where these situations are unavoidable it should be with the full knowledge and consent of someone in charge in the club or
the child’s parents. For example, a child sustains an injury and needs to go to hospital, or a parent fails to arrive
to pick a child up at the end of a session:
- avoid spending time alone with children away from others
- avoid taking or dropping off a child to an event or activity.
never to be sanctioned
The following should
never be sanctioned. You should never:
- engage in rough, physical or sexually provocative games,
- share a room with a child
- allow or engage in any form of inappropriate touching
- allow children to use inappropriate language unchallenged
- make sexually suggestive comments to a child, even in
- reduce a child to tears as a form of control
- fail to act upon and record any allegations made by a
- do things of a personal nature for children or disabled
adults, that they can do for themselves
- invite or allow children to stay with you at your home
N.B. It may sometimes be necessary for staff or volunteers to do things of a personal nature for children, particularly if
they are young or are disabled. These tasks should only be carried out with the full understanding and consent of parents
and the players involved. There is a need to be responsive to a person’s reactions. If a person is fully dependent on
you, talk with him/her about what you are doing and give choices where possible. This is particularly so if you are involved
in any dressing or undressing of outer clothing, or where there is physical contact, lifting or assisting a child to carry
out particular activities. Avoid taking on the responsibility for tasks for which you are not appropriately trained.
Incidents that must be reported/recorded
If any of the following
occur you should report this immediately to the appropriate officer and record the incident. You should also ensure the parents
of the child are informed:
- if you accidentally hurt a player
- if he/she seems distressed in any manner
- if a player appears to be sexually aroused by your actions
- if a player misunderstands or misinterprets something
you have done.
Use of photographic/filming equipment at sporting events
There is evidence that some people have used sporting
events as an opportunity to take inappropriate photographs or film footage of young and disabled sportspeople in vulnerable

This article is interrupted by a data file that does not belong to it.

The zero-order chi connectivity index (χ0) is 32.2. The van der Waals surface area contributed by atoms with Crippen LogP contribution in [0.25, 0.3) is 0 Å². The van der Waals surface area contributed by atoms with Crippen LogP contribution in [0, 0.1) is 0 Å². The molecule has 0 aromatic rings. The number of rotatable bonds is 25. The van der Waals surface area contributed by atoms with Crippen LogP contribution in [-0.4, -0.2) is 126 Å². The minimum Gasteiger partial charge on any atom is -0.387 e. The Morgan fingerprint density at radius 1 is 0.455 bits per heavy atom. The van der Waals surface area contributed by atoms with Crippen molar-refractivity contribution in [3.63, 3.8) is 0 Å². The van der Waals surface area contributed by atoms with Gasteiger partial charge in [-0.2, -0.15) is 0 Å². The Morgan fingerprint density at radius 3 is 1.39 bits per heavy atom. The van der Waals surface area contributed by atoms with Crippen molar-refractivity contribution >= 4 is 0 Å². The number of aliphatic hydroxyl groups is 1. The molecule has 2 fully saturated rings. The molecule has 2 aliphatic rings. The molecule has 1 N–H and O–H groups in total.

positions. All clubs should be vigilant and any concerns should to be reported to the Club Child Protection Officer.
as a coaching aid: there is no intention to prevent club coaches and teachers using video equipment as a legitimate teaching/coaching
aid. However, performers and their parents/carers should be made aware that this is part of the coaching programme and their
consent obtained, and such films should be stored safely.
and training of officials
BZJFA recognizes that anyone may have the potential to abuse children in some way and that all reasonable steps
are taken to ensure unsuitable people are prevented from working with children.
must included the following:
- All candidates will complete the BZJFA self disclosure
about any criminal record.
- Consent should be obtained from an applicant to seek information
from the Criminal Records Bureau.
- The candidates role and responsibilities should be clarified
- Child protection procedures are explained and training
needs are identified.
- Candidates should sign up to the association’s Code
of Ethics and Conduct and Child Protection policy.
In addition to preselection checks, the safeguarding process includes training to help those within the programme analyse their own practice against established good practice, and to ensure
their practice is not likely to result in allegations being made.
- Recognise their responsibilities and report any concerns
about suspected poor practice or possible abuse.
- Respond to concerns expressed by a child or young person.
- Work safely effectively with children.
Responding to allegations or suspicions
It is not the responsibility
of anyone working in BZJFA in a paid or unpaid capacity to decide whether or not child abuse has taken place. However there
is a responsibility to act on any concerns by reporting these to the appropriate officer or the appropriate authorities.
will assure all officails that it will fully support and protect anyone, who in good faith reports his or her concern that
a colleague is, or may be, abusing a child.
Where there is a complaint against a member of staff there may be three
types of investigation:
- a criminal investigation
- a child protection investigation
- a disciplinary or misconduct investigation.
Reporting concerns about poor practice
If, following consideration, the allegation is clearly about poor
practice the designated/Club Child Protection Officer will deal with it as a misconduct issue
Reporting concerns about suspected abuse
Any suspicion that a child has been abused by a BZJFA
official or volunteer should be reported to the BZJFA
Child Protection Officer, who will take such steps as considered necessary to ensure the safety of the child in question and
any other child who may be at risk.